Thursday’s opening of Mosaic Village – the $26 million housing and retail village near Johnson C. Smith University – symbolizes a “down payment on the future” that includes remaking the West Trade Street/Beatties Ford Road corridor, Mayor Anthony Foxx said.
Given some of the empty and dilapidated buildings along the stretch, “you might have thought that the people along this corridor didn’t pay taxes,” Foxx said at a ribbon cutting for the 300-bed, suite-style apartment complex, aimed at students and built with public and private money.
It’s “about time” your taxes go to help this part of the city, Foxx told students, university and neighborhood leaders and city and county politicians.
Members of the crowd stood or sat in folding chairs along a stretch of West Trade Street, which was closed for the 90-minute event that included prayer, speakers and performances by JCSU’s marching band and choir.
With its red brick and multicolored paneled exterior that plays off the project’s name, Mosaic Village is a business collaboration involving JCSU, the city of Charlotte, and the family-owned Griffin Brothers Cos.
Griffin Brothers, a tire and auto repair business in the Charlotte area, is the owner and developer of Mosaic Village. JCSU has a long-term lease. The city of Charlotte awarded a $3.18 million revitalization grant for a 30-year lease on 203 of the 400 parking spaces.
The four-story, 124,000-square-foot village includes 80 apartment-style suites for 300 tenants. There’s retail space available for leasing on the first level. No Grease barber shop is the first tenant.
Inside, there’s a mix of furnished units with two, four and five bedrooms. Each floor has a reading lounge and a social lounge. There’s a view of the uptown skyline from the rooftop deck, which is designed for parties and other events.
Cost is $3,000 per student per semester, according to Terry McPherson, JCSU coordinator of housing services and business operations. Occupancy is expected to be at 55 percent once JCSU students move in, including more than 150 who were staying at a Holiday Inn as they waited for construction to finish on the village.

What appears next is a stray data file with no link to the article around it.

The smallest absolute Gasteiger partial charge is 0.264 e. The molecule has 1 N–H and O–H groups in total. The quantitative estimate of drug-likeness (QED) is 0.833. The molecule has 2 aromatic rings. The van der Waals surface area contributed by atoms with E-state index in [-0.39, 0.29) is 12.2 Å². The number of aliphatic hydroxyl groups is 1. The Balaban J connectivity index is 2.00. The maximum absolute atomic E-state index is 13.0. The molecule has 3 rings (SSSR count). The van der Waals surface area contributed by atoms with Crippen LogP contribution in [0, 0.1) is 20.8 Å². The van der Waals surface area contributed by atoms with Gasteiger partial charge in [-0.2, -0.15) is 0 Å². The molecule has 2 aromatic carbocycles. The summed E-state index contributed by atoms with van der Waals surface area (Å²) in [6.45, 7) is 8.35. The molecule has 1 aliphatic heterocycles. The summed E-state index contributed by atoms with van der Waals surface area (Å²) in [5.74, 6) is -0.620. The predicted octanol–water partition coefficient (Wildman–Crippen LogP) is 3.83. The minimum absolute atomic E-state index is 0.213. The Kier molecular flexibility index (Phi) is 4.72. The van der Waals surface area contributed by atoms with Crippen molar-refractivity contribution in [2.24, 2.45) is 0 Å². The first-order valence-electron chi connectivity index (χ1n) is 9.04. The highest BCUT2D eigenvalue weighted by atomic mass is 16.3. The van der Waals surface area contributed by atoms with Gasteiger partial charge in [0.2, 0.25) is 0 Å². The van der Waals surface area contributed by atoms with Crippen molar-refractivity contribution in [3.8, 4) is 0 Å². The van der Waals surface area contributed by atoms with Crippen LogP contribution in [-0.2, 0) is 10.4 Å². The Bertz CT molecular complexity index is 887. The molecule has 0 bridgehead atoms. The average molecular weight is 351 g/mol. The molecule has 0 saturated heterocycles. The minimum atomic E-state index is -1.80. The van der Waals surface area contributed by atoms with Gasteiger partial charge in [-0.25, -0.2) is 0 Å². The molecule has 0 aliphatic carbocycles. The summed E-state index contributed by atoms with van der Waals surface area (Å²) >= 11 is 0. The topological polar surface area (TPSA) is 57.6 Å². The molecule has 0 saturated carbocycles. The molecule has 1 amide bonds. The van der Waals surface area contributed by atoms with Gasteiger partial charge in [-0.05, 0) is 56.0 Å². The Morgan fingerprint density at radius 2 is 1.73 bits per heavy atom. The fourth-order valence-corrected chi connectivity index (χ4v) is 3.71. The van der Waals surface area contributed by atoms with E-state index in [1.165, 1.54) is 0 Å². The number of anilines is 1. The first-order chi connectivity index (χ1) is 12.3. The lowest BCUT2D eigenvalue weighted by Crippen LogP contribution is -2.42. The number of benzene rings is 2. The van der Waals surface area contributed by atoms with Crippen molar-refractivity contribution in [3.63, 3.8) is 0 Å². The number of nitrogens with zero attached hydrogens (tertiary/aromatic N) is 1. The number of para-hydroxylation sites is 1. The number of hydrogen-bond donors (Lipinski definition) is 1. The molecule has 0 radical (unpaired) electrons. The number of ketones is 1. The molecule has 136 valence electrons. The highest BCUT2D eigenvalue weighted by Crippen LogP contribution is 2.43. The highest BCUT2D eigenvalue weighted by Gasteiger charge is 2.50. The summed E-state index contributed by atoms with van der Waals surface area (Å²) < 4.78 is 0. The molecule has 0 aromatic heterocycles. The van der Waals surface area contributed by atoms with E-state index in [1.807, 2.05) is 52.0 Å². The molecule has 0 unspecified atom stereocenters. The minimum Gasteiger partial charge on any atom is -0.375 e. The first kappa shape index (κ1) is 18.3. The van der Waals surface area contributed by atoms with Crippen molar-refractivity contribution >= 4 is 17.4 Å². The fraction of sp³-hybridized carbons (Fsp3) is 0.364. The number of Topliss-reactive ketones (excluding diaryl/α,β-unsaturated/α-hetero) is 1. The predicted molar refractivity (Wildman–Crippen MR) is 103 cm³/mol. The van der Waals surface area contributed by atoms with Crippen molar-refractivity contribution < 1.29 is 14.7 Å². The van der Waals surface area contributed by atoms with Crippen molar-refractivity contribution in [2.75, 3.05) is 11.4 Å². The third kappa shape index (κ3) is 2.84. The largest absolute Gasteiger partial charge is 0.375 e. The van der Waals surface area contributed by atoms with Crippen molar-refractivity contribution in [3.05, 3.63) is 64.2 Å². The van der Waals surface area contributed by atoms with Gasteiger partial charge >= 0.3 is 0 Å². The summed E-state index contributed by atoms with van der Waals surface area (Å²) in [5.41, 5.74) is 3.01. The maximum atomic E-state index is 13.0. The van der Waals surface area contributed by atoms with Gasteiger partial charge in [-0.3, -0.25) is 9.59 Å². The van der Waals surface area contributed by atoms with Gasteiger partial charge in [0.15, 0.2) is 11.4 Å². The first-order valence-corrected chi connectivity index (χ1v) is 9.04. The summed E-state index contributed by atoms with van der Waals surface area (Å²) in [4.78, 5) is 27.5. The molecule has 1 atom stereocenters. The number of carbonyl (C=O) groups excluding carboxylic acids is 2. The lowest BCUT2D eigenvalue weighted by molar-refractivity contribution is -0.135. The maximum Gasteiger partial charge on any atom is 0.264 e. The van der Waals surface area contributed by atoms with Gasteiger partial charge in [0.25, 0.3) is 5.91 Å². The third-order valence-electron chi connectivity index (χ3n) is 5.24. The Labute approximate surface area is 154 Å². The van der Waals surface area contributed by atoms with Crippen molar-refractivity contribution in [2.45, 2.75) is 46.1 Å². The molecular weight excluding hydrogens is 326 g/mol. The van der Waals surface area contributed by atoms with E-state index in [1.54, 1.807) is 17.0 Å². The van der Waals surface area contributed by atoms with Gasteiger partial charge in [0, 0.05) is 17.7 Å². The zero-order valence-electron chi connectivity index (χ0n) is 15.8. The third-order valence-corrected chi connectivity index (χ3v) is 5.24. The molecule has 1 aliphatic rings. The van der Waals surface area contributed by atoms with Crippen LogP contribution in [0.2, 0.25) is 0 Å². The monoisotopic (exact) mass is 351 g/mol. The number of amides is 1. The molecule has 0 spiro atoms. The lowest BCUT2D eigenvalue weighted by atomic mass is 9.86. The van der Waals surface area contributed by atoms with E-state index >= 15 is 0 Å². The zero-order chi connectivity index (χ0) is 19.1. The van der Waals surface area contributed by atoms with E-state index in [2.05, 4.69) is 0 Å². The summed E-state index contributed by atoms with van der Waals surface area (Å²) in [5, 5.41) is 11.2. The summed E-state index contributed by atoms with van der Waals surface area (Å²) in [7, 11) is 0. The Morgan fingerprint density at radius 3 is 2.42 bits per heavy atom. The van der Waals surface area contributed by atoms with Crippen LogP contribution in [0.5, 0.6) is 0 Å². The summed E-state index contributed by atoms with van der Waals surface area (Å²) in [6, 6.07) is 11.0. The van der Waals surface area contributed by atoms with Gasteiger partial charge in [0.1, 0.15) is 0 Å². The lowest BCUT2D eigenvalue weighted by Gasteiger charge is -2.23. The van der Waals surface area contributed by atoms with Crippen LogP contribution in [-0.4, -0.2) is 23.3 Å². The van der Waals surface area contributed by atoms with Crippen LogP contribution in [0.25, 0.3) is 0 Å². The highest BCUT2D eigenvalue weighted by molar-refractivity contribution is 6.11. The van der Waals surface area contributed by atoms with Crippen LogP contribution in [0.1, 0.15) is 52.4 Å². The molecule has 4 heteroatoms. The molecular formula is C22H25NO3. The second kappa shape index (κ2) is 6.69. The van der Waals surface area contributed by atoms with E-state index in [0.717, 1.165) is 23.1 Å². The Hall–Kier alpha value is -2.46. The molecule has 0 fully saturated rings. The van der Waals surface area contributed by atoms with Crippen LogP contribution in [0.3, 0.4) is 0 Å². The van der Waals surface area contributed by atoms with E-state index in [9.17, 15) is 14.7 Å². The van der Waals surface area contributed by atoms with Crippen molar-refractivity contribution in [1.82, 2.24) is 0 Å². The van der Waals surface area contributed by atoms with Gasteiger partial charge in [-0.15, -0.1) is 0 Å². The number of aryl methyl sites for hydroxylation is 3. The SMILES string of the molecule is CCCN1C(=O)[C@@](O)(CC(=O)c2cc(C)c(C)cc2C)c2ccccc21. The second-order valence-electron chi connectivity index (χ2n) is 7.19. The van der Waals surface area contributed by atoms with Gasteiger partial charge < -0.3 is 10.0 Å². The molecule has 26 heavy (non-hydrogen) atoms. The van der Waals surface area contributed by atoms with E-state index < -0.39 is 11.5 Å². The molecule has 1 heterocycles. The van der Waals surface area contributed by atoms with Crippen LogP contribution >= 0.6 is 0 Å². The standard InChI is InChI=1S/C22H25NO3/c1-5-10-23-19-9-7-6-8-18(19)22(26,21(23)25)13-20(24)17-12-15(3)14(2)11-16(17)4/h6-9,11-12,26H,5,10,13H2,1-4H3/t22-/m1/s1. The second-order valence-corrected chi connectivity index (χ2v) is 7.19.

That leaves room for students from other schools in and near uptown, and others in the community to rent space, too, McPherson said. Rent is $750 a month per bedroom for nonstudents.
JCSU President Ron Carter and Griffin Brothers president Larry Griffin Sr. formed an alliance after Carter became president in 2009. Griffin agreed to work with the school to renovate its former store at 1524 W. Trade St. The building is now the Arts Factory, the university’s 14,000-square-foot visual and performing arts building, which is down the street from Mosaic Village.
Carter became emotional when speaking about his and Griffin’s dream: “God has not disappointed us … Our vision of Mosaic Village has surely come.”
Even nearby artwork matches the name, including a colorful mural on the side of the building by local artist Abel Jackson, depicting scenes around and near the JCSU campus. Last March, the West Trade/I-77 underpass was lit up by $300,000 worth of 3-D lighting sponsored by the Arts & Science Council.
Among the first students moving in to the village were the Evans family. Yuriante, a social work major, and Brandon, a music business major, both 26, have two small children. They’ve been commuting two hours each way from Fayetteville since classes began last month.
Brandon called their two-bedroom space “a blessing,” which Yuriante said will work well for their children.
“It’s quiet. It’s our room. It’s not too big, not too small,” she said. “It’s a great opportunity.”